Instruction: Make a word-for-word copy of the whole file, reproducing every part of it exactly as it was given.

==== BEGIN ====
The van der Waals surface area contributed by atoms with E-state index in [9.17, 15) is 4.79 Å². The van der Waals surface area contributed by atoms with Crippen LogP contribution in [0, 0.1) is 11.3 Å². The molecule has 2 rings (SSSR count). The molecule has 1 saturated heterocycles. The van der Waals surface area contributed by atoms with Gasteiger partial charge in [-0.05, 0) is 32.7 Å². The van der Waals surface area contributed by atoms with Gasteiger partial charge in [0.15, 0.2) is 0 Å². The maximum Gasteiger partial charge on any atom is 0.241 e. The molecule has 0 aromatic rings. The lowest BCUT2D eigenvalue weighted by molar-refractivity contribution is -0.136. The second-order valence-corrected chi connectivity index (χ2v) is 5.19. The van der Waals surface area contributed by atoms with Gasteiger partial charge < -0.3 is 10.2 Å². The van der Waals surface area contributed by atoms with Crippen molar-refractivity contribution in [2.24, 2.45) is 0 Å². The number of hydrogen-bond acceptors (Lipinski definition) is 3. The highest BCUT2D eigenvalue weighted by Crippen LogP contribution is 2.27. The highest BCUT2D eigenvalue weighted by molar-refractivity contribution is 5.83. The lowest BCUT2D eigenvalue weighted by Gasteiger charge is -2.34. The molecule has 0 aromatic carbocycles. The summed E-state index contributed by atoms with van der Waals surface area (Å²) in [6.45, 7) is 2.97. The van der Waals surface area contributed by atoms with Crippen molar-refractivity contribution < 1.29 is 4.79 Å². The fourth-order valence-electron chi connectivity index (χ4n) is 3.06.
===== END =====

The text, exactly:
The van der Waals surface area contributed by atoms with E-state index in [9.17, 15) is 4.79 Å². The van der Waals surface area contributed by atoms with Crippen LogP contribution in [0, 0.1) is 11.3 Å². The molecule has 2 rings (SSSR count). The molecule has 1 saturated heterocycles. The van der Waals surface area contributed by atoms with Gasteiger partial charge in [-0.05, 0) is 32.7 Å². The van der Waals surface area contributed by atoms with Gasteiger partial charge in [0.15, 0.2) is 0 Å². The maximum Gasteiger partial charge on any atom is 0.241 e. The molecule has 0 aromatic rings. The lowest BCUT2D eigenvalue weighted by molar-refractivity contribution is -0.136. The second-order valence-corrected chi connectivity index (χ2v) is 5.19. The van der Waals surface area contributed by atoms with Gasteiger partial charge < -0.3 is 10.2 Å². The van der Waals surface area contributed by atoms with Crippen molar-refractivity contribution in [2.24, 2.45) is 0 Å². The number of hydrogen-bond acceptors (Lipinski definition) is 3. The highest BCUT2D eigenvalue weighted by Crippen LogP contribution is 2.27. The highest BCUT2D eigenvalue weighted by molar-refractivity contribution is 5.83. The lowest BCUT2D eigenvalue weighted by Gasteiger charge is -2.34. The molecule has 0 aromatic carbocycles. The summed E-state index contributed by atoms with van der Waals surface area (Å²) in [6.45, 7) is 2.97. The van der Waals surface area contributed by atoms with Crippen molar-refractivity contribution < 1.29 is 4.79 Å². The fourth-order valence-electron chi connectivity index (χ4n) is 3.06.